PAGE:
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Is it possible to make a regular expression to match everything within single brackets but ignore double brackets, so for example in:

{foo} {bar} {{baz}}

I'd like to match foo and bar but not baz?

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What language are you using? –  Mark Byers Oct 4 '12 at 13:16
    
Sorry, should have said. JavaScript. –  stovroz Oct 4 '12 at 13:20
1  
@stovroz: Bummer. Then you don't have lookbehind assertions. –  Tim Pietzcker Oct 4 '12 at 13:22
    
@stovroz: You should always mention the language, even if you don't think it will be relevant. –  Mark Byers Oct 4 '12 at 13:31

2 Answers 2

up vote 4 down vote accepted

To only match foo and bar without the surrounding braces, you can use

(?<=(?<!\{)\{)[^{}]*(?=\}(?!\}))

if your language supports lookbehind assertions.

Explanation:

(?<=      # Assert that the following can be matched before the current position
 (?<!\{)  #  (only if the preceding character isn't a {)
\{        #  a {
)         # End of lookbehind
[^{}]*    # Match any number of characters except braces
(?=       # Assert that it's possible to match...
 \}       #  a }
 (?!\})   #  (only if there is not another } that follows)
)         # End of lookahead

EDIT: In JavaScript, you don't have lookbehind. In this case you need to use something like this:

var myregexp = /(?:^|[^{])\{([^{}]*)(?=\}(?!\}))/g;
var match = myregexp.exec(subject);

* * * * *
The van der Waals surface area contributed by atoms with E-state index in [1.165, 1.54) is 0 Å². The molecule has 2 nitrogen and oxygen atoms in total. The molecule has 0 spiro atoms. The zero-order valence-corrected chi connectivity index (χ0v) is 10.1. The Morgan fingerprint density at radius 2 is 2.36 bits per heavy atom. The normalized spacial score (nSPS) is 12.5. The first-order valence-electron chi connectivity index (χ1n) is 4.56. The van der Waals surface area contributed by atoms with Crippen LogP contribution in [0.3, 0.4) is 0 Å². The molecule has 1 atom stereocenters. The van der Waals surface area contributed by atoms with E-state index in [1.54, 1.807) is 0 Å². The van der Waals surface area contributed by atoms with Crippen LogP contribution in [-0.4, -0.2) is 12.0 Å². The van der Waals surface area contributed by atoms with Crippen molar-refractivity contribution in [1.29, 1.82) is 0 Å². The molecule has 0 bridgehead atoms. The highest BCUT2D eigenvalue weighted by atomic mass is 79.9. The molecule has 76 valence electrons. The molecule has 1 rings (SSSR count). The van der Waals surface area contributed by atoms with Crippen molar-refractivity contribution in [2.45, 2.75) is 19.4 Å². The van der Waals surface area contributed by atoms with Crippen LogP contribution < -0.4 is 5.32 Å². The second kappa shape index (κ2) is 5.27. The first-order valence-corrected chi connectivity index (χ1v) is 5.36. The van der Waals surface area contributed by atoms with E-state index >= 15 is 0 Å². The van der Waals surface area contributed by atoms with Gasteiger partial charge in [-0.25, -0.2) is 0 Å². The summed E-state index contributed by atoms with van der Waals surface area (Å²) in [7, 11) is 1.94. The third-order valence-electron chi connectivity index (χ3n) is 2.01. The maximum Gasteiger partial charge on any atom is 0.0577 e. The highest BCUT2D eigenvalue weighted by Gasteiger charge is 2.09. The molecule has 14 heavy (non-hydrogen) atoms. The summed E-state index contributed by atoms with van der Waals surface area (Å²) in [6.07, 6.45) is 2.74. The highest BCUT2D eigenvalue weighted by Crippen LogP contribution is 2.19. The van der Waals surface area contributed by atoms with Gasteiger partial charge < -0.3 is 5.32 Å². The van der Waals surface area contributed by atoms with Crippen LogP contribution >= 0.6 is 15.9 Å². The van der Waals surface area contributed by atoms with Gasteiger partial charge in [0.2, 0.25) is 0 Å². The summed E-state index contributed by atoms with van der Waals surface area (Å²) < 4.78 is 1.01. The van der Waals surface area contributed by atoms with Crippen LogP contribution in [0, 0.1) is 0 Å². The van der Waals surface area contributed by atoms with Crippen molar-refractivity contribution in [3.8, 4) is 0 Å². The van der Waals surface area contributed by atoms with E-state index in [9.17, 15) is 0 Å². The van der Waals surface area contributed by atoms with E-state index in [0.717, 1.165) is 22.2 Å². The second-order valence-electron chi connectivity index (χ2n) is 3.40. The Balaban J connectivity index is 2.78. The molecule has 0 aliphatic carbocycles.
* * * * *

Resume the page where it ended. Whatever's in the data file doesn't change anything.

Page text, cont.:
while (match != null) {
    for (var i = 0; i < match.length; i++) {
        // matched text: match[1]
    }
    match = myregexp.exec(subject);
}
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Looking good, but what does the colon do in your JavaScript version? My real world subject happens to contain one before a bracket, :{foo}, and the colon is getting matched when it shouldn't. –  stovroz Oct 4 '12 at 13:40
    
Scrap that. The colon was a red herring. The character before the { is always getting pulled in. –  stovroz Oct 4 '12 at 13:47
    
@stovroz: Exactly. By the way, I've made a small edit to the regex that will now also work if two sets of braces are directly adjacent to each other. –  Tim Pietzcker Oct 4 '12 at 13:55

In many languages you can use lookaround assertions:

(?<!\{)\{([^}]+)\}(?!\})

Explanation:

  • (?<!\{): previous character is not a {
  • \{([^}]+)\}: something inside curly braces, e.g. {foo}
  • (?!\}): following character is not a }
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